Sunday, April 20, 2008

Royal Tradition Attacked

The BBC, Times, and Telegraph report that Britain's professional egalitarians, who by definition are incapable of ever leaving anything alone, are preparing an assault on male primogeniture, hoping to change the law so that in the future the monarch's eldest child, regardless of sex, will inherit the throne. This has already been done in Sweden, Belgium, Norway, and the Netherlands (where queens regnant have been the norm for over a century anyway), and is also periodically under discussion in Denmark and Spain. (There doesn't seem to be much agitation for change in the three smaller monarchies; Liechtenstein continues to exclude females from the succession entirely.) The media inaccurately link male primogeniture to the 1701 Act of Settlement that excludes Roman Catholics; actually, the tradition is much older, and England never had a queen regnant at all until 1553. Since then, princes have always taken precedence over their older sisters. (The only legitimate brother of Mary I and Elizabeth I predeceased them, leaving no heirs; the Roman Catholic only legitimate brother of Mary II and Anne was excluded by the "Glorious Revolution" and the Act of Settlement; Victoria was her father's only child; Elizabeth II had only a younger sister.)

Now obviously as an admirer of the present Queens of Britain, Denmark, and the Netherlands, and of past female rulers such as Isabel I of Spain, Maria Theresa of Austria, and (sorry, Catholic friends) Elizabeth I of England, I have no problem with a woman inheriting the throne when she has no living brothers, in accordance with the laws and traditions of her particular country. Indeed, it could be observed that historically female monarchs have tended to be rather more successful and popular than many of their male counterparts. (I would argue that when female leadership is exceptional, it is exceptional women who are likely to come to the fore; if it is made the norm, any such advantage is likely to disappear.) But even if it were not for the complications involved in changing a law which affects not only the United Kingdom but also the fifteen Commonwealth Realms, the idea of discarding ancient tradition in order to conform to modern notions of equality and non-discrimination ought to be offensive to all serious monarchists. For republicans will argue, and unfortunately they will have a point, that it is illogical to abolish only the "anachronism" of male-preference succession, while leaving intact the rather more substantial "discrimination" inherent in any hereditary monarchy. Should admirers of Elizabeth I, Victoria, and Elizabeth II really hope to open this can of worms? Has the law as it is prevented Britain from having outstanding female sovereigns?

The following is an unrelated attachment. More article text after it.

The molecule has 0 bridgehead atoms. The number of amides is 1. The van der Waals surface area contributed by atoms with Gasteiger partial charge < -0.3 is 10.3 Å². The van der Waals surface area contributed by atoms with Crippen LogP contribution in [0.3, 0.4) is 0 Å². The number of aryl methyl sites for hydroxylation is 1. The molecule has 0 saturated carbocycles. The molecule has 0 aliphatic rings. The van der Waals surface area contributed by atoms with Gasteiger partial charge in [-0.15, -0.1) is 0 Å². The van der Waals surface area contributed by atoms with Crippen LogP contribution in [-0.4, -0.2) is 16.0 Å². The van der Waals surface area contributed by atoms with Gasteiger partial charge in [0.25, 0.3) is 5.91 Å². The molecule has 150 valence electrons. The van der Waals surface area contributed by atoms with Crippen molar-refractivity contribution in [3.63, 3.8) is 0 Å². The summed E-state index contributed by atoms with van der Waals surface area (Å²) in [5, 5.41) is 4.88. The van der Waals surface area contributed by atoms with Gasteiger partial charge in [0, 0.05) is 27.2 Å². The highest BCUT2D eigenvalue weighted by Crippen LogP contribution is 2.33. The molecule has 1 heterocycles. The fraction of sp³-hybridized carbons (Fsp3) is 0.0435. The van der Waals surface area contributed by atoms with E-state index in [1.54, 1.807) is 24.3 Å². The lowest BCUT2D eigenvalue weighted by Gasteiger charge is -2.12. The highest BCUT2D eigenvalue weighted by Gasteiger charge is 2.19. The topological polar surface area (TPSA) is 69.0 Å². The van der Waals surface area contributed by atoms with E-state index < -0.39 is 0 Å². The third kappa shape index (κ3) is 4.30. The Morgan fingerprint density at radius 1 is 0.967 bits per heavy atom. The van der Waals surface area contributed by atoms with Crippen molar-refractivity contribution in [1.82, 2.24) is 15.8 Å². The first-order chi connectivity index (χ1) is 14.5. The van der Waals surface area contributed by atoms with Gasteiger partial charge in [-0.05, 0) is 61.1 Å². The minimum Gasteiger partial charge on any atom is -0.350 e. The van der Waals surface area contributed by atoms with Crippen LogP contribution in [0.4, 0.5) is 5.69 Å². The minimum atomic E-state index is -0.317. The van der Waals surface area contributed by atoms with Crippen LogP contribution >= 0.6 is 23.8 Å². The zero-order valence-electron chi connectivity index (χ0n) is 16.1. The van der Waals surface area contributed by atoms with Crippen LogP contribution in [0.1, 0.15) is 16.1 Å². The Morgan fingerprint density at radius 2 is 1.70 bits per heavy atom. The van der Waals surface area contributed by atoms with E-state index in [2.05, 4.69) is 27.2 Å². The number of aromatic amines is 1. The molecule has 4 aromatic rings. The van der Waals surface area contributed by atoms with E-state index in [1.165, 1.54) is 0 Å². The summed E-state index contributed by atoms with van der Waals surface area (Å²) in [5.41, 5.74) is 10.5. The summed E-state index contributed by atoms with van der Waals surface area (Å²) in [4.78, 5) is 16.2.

Meanwhile, a government summit on Australia's future conveniently designed to exclude any representatives of those who actually won the referendum in 1999, is predictably attempting to resuscitate flagging enthusiasm for republicanism.

No comments: